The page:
“”And I just clammed up, of course, because I mean, what do you do? Oh God, I said something wrong,”” Yazzie continued. “”He said, ‘No, no, what did you say?’ I said I told them they need to ‘Do the Bartman!’ They got to get excited about it because they were like ‘do the Bartman’ kind of thing.

    “”And he said, ‘Yeah, yeah, let’s do that!’ And he stood right back behind me. And he’s way bigger than I would ever be, right? But just to have that moment of having him stand behind you!”” Yazzie laughed and then was silent for a moment.

    She said while Jackson may not have considered her a personal friend, he was a big part of her life and helped open doors for her career.

    Later that night, Club Congress held its weekly Optimist Club dance night. But Dan Hernandez, the club’s booking manager, contacted the other DJs scheduled to perform.

    “”As the news broke that he passed away, I called up all the DJs. I’m like, ‘Guys, our regular night set is going to be co-opted. It’s going to be a Michael Jackson tribute. Whatever you guys want to do, it’s all going to be Michael Jackson-centric,'”” Hernandez said.

    As he spoke, Hernandez looked distracted and restless, perhaps remembering the YouTube video of “”Billie Jean”” he had watched over and over again earlier that day. He recalled his first encounter with Jackson’s music.

    At age 5, Hernandez had three prized possessions: “”a swap meet vinyl plastic zipper shirt,”” a 7-inch “”Johnny Be Good”” single, and the “”Thriller vinyl album.””

    He had talked with a friend who went to Reid Park and wanted to bring that celebratory feel to the club that night.

    Hernandez was more concerned about Jackson’s legacy as an artist rather than his portrayal in the media.

    “”People have their opinions about Michael Jackson and whether or not his actions later in life define him as an artist. It’s a serious discussion but, at the same time, I think ultimately you would separate the art from the artist and you celebrate his art. Michael Jackson’s art has touched everybody across the world and it’s enough to celebrate within itself,”” he said.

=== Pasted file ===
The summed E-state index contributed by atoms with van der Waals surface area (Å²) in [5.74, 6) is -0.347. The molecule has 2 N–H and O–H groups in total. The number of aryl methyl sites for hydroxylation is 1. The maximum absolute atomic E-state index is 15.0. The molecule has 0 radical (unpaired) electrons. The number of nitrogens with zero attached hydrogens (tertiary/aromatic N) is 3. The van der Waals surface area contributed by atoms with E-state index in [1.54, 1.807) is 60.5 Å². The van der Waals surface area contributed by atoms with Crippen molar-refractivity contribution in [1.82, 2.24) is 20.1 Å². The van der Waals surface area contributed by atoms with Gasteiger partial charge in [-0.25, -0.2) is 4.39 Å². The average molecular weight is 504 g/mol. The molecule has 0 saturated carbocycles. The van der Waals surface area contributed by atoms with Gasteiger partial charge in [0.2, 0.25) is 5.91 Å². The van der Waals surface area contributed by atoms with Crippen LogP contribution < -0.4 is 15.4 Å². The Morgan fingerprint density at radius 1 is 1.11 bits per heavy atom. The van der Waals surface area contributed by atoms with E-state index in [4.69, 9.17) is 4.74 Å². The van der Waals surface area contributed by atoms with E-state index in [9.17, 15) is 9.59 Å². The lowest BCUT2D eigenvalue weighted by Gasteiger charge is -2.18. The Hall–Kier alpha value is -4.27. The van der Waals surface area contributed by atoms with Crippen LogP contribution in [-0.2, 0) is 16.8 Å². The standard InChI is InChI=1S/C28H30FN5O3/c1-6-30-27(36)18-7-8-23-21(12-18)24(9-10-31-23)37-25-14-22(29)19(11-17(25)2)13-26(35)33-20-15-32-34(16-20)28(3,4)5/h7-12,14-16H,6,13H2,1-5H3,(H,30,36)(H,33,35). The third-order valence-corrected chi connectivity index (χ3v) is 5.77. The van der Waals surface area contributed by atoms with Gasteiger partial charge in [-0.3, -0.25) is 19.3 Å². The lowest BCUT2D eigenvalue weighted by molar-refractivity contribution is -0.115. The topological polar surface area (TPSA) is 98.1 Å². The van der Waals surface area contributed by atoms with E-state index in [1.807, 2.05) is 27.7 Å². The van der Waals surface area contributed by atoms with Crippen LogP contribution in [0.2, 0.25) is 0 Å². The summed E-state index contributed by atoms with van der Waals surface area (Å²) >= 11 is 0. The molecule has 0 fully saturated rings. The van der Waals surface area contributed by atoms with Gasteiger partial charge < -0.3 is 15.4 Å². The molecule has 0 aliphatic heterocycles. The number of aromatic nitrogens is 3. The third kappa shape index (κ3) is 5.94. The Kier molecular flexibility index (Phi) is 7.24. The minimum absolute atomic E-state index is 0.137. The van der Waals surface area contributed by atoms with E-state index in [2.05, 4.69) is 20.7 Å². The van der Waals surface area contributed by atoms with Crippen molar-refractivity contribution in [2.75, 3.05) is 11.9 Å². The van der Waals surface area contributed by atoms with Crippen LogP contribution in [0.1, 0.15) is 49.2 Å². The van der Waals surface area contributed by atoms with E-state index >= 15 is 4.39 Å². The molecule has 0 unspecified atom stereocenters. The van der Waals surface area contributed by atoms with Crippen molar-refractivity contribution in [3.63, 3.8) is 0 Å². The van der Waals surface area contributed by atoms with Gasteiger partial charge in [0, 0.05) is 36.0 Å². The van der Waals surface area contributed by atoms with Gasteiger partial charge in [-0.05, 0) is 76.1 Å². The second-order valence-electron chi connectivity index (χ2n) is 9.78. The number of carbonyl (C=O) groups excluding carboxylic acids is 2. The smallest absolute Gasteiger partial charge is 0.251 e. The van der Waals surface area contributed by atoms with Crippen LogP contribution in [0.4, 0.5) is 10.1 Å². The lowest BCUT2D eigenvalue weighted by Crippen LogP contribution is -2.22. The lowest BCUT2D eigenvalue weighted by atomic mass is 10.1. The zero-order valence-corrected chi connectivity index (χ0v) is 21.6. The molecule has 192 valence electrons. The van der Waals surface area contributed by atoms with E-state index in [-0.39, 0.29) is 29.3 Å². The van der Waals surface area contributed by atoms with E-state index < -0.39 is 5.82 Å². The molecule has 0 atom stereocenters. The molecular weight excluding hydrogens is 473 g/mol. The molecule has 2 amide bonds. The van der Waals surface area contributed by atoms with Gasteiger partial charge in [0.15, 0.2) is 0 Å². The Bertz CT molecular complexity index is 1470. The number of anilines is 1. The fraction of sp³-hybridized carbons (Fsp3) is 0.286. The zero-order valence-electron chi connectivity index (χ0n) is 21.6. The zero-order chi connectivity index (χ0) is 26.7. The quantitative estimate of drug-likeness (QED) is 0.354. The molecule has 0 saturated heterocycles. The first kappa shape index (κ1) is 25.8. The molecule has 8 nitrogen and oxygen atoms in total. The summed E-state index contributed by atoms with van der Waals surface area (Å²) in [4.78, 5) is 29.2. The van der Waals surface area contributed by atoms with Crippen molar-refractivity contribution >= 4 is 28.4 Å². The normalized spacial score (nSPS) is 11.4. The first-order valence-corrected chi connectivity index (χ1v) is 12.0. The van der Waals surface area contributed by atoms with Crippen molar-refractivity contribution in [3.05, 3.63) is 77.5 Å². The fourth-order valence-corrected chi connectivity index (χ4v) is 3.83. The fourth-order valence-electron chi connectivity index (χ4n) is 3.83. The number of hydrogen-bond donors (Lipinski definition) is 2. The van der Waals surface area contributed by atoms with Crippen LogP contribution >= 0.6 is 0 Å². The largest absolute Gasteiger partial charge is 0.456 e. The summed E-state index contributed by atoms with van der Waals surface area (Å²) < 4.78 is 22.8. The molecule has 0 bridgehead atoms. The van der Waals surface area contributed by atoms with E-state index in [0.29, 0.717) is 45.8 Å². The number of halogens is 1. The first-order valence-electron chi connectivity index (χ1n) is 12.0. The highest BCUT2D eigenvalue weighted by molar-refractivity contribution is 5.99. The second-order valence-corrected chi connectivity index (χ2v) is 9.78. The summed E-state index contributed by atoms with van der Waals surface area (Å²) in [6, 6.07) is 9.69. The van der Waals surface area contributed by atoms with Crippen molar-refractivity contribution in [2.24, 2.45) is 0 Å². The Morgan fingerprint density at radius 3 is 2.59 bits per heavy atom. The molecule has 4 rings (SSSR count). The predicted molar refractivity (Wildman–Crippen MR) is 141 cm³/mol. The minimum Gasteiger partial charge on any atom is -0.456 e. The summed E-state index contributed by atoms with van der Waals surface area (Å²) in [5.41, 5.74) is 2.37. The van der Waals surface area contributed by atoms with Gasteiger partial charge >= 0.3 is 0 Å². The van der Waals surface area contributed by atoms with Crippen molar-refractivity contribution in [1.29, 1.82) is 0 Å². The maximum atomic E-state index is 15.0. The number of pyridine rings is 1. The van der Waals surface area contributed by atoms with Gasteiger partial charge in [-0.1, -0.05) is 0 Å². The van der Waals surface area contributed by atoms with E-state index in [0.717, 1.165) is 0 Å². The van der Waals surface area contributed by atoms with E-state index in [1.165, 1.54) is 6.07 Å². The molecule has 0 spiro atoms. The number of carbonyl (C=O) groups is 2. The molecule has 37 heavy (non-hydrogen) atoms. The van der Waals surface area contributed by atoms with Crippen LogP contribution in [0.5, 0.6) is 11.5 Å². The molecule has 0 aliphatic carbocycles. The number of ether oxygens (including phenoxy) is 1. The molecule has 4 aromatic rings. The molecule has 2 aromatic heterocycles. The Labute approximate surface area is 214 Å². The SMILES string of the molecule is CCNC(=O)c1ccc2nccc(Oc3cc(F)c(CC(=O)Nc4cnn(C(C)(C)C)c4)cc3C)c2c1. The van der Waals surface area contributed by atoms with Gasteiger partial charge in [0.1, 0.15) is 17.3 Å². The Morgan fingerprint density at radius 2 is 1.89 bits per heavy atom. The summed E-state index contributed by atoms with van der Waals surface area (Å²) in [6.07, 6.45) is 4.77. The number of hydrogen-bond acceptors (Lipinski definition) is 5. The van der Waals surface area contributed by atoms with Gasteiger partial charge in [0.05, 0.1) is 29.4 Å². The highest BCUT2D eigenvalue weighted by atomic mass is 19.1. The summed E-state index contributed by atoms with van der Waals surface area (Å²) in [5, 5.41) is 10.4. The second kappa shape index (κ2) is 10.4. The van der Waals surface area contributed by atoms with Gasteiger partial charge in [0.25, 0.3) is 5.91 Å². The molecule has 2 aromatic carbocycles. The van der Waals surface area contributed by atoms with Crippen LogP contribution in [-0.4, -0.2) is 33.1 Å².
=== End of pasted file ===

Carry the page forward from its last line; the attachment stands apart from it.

Out on the dance floor, the DJs mainly played house and techno songs leading up to the midnight tribute to the man known as the “”King of Pop.””

    But when a Jackson song was introduced into the set, people danced more fervently. Dozens would storm the stage, shimmying and gyrating wherever and on whatever was there: on top of monitors, next to laptops and mixing boards, in front of the DJ, behind the DJ.

    J. R. Harrison, a.k.a. Sid the Kid, took a break in the tribute set to talk about his reaction to the news of Jackson’s death.

    “”I really didn’t believe it was true. I still don’t! I don’t think it’s sunk into society yet,”” he said. Harrison looked at the crowd. “”I don’t think everyone notices what’s going on: the most popular entertainer of all time is dead.””

    Wearing a cowboy hat, a necklace made of thick golden cords and a T-shirt with a silhouette of Michael Jackson in mid-moonwalk, Harrison doesn’t quite match what one would expect of a Jackson fan. Then again, the turnout that night was also surprising.

    “”I didn’t know there were this many Michael Jackson fans. If we had a Michael Jackson night, I don’t think this many people would’ve shown up,”” Harrison said. The club filled to its 800-person capacity during the tribute. “”They’re paying their respects and that’s what matters to me.””

    More to Discover
    Activate Search